After a recent performance in a different part of her city, an internationally renowned artist needed to pray Maghrib. She looked up the nearest mosque and upon reaching it, she found the doors to the women’s section locked. Buzzing the intercom to the main office, she prayed that someone would answer her call. She prayed that the uncle on the other side of the intercom would not shoo her away. She prayed that the mosque would not be one that bans women.
She was pleasantly surprised when a man actually answered the intercom. Unfortunately, his response was that the women’s outdoor gates were locked. So she braced herself and wondered whether she would have to argue with a disembodied voice about women’s rights in Islam and how the bedroom of Lady Aisha (RA) was annexed into the Prophet’s Mosque in Madinah. As the sun set in her city, she wondered whether she would be allowed to offer her Maghrib prayers in this house of God.
“Come through the main entrance and you can go to the sisters section through here.” The voice told her.
She was relieved. And surprised that he didn’t sound upset, didn’t sound like she messed up his day. In fact, he sounded happy to be helping her, to be facilitating her prayers, to be simply doing his job as the custodian of a House of God. When she stepped through the main entrance of the mosque, a young man walked out of the office, welcomed her, and directed her to the women’s wudu facilities and prayer space. Maghrib had already started, so she made her way quickly.
She offered her prayers in the women’s space, taken aback by how beautiful and well-kept it is. After Maghrib ended, she went to the office to thank him the man for his hospitality. And then she went home and wrote a message on Facebook, commenting that since she’s usually the first to point out mosques that are unwelcoming toward women, she wanted to give props to this one for her beautiful experience.
To be clear, her beautiful experience was that she was welcome to enter a mosque. That the mosque employee was pleasant and professional. That there was a well-kept women’s prayer space. That her prayer experience – as a woman – was included as an inherent part of the services this mosque offers to it’s community. And this experience was unusual enough that she decided to write about it.
This is not another “woe is me” type of anecdote about how women are excluded from mosques – though that is too often the case. No, I tell this story to underscore the timely and profoundly critical work of the ISNA Task Force for the Inclusion of Women, in which I have been honored to serve over the last year. The Task Force is proud to make public a statement we have prepared – endorsed by the Fiqh Council of North America and other North American Islamic scholars – on the inclusion of women in mosques. It begins by outlining these points:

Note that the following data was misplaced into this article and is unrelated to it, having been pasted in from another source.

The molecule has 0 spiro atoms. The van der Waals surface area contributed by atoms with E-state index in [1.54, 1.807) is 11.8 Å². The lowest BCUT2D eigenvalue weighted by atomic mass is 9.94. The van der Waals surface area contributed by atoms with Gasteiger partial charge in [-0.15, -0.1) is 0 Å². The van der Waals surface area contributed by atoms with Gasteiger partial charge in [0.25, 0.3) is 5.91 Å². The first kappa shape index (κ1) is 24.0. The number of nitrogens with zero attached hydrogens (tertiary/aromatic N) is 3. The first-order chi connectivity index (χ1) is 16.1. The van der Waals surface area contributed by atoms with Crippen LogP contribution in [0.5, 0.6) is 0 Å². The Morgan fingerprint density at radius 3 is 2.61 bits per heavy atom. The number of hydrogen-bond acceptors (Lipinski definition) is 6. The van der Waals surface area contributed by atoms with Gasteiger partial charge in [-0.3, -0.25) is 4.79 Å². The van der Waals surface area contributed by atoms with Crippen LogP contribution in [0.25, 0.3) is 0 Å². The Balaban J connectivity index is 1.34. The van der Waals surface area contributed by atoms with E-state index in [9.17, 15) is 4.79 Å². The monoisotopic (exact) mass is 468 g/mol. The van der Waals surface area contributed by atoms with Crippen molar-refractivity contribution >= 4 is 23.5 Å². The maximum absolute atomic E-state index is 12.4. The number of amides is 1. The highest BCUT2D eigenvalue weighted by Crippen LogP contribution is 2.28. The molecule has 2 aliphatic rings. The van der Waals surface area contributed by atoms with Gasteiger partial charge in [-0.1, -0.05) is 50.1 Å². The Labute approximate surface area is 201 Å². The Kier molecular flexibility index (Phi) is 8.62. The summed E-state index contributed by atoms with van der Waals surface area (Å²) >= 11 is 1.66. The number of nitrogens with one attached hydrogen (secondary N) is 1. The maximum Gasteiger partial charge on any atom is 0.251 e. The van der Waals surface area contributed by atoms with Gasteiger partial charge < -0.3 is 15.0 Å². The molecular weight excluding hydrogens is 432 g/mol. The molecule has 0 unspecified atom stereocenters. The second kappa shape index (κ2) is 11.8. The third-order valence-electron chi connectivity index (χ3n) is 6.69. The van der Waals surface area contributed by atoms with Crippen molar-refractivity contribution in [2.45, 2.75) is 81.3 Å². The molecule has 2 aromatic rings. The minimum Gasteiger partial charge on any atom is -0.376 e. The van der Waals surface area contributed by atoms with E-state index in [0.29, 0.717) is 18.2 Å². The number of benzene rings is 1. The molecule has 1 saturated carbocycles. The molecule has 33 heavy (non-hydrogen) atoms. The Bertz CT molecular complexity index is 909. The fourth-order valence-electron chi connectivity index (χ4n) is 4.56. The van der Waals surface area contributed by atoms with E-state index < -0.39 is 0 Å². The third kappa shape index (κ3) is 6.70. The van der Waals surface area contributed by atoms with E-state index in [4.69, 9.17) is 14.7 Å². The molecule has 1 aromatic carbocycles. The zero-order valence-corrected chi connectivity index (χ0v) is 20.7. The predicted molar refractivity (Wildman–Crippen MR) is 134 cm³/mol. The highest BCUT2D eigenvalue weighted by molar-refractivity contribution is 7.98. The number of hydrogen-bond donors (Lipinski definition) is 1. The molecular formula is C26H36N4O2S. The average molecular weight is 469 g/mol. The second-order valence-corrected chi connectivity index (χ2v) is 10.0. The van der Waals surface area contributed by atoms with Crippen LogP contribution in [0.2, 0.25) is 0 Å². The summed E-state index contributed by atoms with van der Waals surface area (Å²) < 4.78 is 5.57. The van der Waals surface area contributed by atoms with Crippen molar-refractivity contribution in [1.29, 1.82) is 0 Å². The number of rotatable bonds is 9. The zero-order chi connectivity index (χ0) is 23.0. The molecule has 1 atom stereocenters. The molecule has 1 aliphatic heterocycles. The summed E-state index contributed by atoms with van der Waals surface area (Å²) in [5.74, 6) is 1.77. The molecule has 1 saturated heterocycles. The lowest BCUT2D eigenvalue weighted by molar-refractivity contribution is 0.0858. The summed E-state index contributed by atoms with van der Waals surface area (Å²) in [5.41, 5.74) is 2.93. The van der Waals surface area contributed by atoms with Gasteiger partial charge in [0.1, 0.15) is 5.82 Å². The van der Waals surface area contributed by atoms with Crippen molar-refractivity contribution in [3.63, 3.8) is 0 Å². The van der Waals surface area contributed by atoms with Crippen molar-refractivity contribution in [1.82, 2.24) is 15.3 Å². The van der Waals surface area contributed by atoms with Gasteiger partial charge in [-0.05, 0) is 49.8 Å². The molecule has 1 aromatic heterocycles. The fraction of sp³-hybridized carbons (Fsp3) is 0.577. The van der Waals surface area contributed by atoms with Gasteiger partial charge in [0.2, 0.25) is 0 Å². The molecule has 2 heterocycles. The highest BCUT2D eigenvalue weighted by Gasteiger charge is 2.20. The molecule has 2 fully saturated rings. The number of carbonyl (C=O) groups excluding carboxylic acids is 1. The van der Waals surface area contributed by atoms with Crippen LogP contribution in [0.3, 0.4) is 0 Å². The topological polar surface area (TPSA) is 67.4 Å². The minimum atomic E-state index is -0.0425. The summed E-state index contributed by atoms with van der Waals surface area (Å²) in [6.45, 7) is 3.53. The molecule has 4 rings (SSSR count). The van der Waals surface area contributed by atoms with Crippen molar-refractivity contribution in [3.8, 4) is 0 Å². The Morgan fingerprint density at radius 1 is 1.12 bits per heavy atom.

Striving to realize the Prophetic model, we call upon all masjids to ensure that (1) women are welcomed as an integral part of masjids and encouraged to attend, (2) women have a prayer space in the main musalla which is behind the lines of men but not behind a full barrier that disconnects women from the main musalla and prevents them from seeing the imam; and (3) women actively participate in the decision-making process of the masjid, best realized by having women on the governing bodies of masjids.
It is critical to note that our recommendations are not innovations; we are calling for the return to the Prophetic example. We are calling on communities to build and sustain mosques that include women and girls – in short, mosques that the Prophet (PBUH) would recognize as belonging to his blessed community.
The campaign will be officially launched at the 52nd Annual ISNA Convention in Chicago over Labor Day Weekend (you may read the full statement, and sign your endorsement, here). This fall, and over the next year, we will host forums across the country, working with mosques and communities, to help facilitate the full inclusion of women in American mosques.
My friend’s experience – her apprehension about whether she will be allowed to pray in a mosque, her pleasant surprise at being welcome at this mosque – is one that is unfortunately shared by countless women in the West. That’s because in many mosques, women’s inclusion is not a given. The ISNA Task Force for the Inclusion of Women is working for a time when women’s inclusion becomes a natural and inherent part of mosque culture across the country. We are asking Muslim communities to learn about women’s mosque experiences during the Prophetic era, to excel at the innovative use of architecture and inclusive space, and to share best practices around good governance. We are rooted in the Prophetic model and supported in our endeavors by national institutions and prominent scholars. Won’t you join us?